The Curbsiders podcast

#32 Syncope Deconstructed

March 27, 2017 | By

Dominate syncope with tools, tips, and tricks from The Curbsiders. No guest on this episode, just doctors Watto, Brigham, and Williams deconstructing the frustrating topic of syncope to provide listeners with some shiny clinical pearls and practice changing knowledge.

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Clinical Pearls:

  1. Syncope: transient loss of consciousness (LOC) with rapid onset, short duration, spontaneous recovery, loss of postural tone and with global cerebral hypoperfusion
  2. Pathophysiology: vasodepressor (drop in peripheral resistance and BP), cardioinhibitory (decrease cardiac output), or combination of both
  3. Reflex syncope: vasovagal (emotion, or orthostatic stress), situational (e.g. cough, micturition, defecation, etc.), carotid sinus hypersensitivity
  4. Cardiac syncope: structural (CHF, valvular, thrombosis, tumor, tamponade), arrhythmia, cardiopulmonary (pulmonary embolism, pulmonary HTN)
  5. Orthostatic hypotension (OH): primary autonomic failure (ANF) e.g. parkinson’s; secondary ANF e.g. diabetes, amyloidosis; drug induced; volume depletion; venous pooling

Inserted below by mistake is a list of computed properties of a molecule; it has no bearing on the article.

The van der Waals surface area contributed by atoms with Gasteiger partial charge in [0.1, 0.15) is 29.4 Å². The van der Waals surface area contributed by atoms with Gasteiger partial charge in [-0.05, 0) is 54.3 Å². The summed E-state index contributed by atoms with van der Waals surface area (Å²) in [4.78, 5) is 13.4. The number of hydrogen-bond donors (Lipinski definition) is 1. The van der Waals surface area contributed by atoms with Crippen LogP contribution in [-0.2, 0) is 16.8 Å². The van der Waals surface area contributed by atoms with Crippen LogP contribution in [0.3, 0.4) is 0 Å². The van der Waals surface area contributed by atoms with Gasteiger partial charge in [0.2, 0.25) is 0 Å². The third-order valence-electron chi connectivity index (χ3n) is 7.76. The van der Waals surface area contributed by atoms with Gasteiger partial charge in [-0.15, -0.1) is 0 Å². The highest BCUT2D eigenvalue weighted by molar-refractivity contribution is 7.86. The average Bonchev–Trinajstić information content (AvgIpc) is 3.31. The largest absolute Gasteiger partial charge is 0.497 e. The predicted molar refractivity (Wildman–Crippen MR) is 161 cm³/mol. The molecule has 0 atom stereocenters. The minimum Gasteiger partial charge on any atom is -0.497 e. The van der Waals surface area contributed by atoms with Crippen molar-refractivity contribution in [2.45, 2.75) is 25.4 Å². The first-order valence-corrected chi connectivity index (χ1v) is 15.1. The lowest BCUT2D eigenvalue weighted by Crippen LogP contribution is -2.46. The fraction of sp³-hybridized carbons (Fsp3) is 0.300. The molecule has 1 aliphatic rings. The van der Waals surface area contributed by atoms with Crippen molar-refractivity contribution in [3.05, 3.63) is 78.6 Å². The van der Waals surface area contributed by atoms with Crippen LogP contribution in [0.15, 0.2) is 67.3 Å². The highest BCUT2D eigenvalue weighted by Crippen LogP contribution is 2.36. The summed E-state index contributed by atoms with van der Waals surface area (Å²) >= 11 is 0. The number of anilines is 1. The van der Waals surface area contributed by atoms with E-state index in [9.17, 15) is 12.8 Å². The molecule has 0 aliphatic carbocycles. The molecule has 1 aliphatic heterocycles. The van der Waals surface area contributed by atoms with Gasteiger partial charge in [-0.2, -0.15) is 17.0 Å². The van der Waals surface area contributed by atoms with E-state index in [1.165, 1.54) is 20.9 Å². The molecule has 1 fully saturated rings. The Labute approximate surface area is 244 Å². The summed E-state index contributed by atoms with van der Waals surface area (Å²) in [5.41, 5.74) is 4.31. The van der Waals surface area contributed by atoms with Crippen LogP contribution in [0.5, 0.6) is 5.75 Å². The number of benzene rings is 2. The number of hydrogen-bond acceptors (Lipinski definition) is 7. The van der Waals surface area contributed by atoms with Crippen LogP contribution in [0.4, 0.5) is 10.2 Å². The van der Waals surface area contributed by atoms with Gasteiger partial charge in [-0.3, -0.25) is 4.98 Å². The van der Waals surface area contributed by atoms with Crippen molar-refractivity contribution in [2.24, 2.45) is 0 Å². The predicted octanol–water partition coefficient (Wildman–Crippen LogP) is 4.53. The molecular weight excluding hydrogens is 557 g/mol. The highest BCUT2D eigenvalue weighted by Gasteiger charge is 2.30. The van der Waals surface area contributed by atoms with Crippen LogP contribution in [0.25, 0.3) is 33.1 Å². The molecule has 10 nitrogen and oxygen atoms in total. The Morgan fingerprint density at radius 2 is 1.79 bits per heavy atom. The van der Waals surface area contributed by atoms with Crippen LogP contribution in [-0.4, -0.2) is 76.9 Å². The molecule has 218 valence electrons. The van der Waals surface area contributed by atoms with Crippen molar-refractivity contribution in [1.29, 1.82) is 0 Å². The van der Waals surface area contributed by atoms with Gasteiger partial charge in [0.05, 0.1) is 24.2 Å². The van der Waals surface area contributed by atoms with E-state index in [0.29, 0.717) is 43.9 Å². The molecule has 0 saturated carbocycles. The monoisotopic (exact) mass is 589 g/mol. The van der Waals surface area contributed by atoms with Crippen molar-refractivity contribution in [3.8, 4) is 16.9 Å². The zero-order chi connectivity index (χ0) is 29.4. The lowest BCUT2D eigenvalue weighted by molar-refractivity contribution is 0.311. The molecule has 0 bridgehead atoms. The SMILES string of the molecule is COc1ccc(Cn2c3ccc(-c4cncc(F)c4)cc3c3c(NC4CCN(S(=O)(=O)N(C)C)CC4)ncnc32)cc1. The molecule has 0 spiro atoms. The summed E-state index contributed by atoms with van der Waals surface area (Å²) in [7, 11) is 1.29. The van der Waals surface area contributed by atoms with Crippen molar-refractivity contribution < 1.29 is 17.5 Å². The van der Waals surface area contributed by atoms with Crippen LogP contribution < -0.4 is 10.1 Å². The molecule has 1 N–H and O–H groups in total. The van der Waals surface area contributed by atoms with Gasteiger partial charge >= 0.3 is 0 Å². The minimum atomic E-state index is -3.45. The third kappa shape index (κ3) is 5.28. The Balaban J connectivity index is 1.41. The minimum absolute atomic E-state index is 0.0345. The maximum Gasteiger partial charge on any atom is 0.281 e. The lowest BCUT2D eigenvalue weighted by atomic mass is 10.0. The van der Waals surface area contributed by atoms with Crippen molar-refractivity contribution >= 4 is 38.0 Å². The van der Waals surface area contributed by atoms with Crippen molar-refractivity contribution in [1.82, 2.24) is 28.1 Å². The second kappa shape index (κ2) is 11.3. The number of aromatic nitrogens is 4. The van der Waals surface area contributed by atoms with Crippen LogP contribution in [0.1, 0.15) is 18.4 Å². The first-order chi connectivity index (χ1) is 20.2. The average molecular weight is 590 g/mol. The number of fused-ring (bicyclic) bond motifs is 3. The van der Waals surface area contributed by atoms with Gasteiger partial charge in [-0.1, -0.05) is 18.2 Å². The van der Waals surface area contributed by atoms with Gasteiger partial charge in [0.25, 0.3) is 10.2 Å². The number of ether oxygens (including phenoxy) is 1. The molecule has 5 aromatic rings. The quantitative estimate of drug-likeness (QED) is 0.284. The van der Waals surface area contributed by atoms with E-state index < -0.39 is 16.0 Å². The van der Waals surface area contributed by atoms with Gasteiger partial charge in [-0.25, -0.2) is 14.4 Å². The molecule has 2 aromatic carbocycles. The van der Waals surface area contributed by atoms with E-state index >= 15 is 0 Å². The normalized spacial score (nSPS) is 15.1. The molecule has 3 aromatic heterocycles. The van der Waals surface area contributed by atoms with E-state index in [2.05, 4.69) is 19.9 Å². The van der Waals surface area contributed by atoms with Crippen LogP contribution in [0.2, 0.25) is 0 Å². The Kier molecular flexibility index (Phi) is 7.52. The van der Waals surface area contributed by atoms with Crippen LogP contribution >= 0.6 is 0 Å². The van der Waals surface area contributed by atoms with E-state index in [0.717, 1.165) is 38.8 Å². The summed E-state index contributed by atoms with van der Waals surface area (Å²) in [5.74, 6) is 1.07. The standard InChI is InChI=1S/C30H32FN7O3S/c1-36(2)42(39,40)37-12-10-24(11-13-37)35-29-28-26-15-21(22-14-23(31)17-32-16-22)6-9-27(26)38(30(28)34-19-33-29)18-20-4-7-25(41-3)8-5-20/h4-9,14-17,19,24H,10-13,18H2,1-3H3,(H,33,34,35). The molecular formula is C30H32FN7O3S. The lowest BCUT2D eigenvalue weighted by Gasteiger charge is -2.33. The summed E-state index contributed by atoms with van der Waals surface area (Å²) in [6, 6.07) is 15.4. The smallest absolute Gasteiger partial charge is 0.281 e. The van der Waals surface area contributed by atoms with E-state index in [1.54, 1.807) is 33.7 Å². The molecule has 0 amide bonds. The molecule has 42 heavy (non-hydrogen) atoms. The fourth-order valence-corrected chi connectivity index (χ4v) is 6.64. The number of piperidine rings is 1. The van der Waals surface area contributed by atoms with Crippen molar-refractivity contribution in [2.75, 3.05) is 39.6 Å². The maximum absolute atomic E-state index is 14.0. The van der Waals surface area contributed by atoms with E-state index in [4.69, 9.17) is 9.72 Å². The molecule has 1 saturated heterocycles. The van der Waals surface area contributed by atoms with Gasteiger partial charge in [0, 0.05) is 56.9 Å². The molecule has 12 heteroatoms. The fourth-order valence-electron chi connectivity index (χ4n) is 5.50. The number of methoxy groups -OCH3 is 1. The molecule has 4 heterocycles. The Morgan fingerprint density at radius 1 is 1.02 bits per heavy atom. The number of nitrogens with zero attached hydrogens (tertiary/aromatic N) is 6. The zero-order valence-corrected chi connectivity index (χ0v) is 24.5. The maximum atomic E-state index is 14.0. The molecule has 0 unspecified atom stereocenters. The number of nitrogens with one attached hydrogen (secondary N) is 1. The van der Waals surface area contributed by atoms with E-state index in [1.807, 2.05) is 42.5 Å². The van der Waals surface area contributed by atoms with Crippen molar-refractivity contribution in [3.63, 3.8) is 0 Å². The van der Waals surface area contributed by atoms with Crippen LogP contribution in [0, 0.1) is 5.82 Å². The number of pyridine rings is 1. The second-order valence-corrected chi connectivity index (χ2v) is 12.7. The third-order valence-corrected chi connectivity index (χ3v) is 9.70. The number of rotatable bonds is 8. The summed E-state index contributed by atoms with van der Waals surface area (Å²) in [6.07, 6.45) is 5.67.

6. Orthostatic blood pressure: check after supine 5 min, then immediately upon standing, then again after >3 min standing (Curbsiders’ recommendation). Positive if drop in SBP >20mmHg, or DBP >10mmHg.
  7. Carotid sinus massage: sequential massage of right and left carotid artery at bifurcation for 5 seconds. Positive if syncope, >50mmHg drop in BP, or >3 seconds of asystole. Perform while on EKG monitor, and check BP frequently.
  8. Pulmonary embolism: Cause in ~1 of 6 hospitalized w/1st episode syncope, BUT ~1 of 4 hospitalized with uncertain cause of syncope (see PESIT study below)
  9. Epilepsy: tongue biting on sides (versus tip in syncope), >1 minute synchronous movements that begin before falling, postictal state (confusion). Urinary incontinence can occur in syncope or seizure.
  10. Echocardiogram: needed if EKG abnormal or cardiac cause suspected. NOT for all comers.
  11. Cardiac monitoring: Yield is 18% during 3-5 days in hospital.
  12. CNS imaging: Unnecessary unless head trauma, or new focal neurodeficit.
  13. Carotid ultrasound: Unnecessary. Carotid CVA/TIA almost never causes LOC.
  14. Vertebrobasilar TIA: Limb weakness, ataxia, oculomotor palsy, oropharyngeal dysfunction. LOC not always present (versus syncope where LOC is a given)
  15. EEG: only needed if history suggests seizures
  16. Physical counterpressure maneuvers: tensing of muscles in hands, arms, crossing of legs, or squatting to boost BP
  17. Compression stockings: must be at least thigh high
  18. Acute water ingestion: 240 to 480ml of cold water causes an acute increase in SBP
  19. Midodrine may be considered if nonpharmacologic therapy ineffective

Goal: Listeners will employ a systematic and practical approach to the diagnosis and management of syncope.

Learning objectives: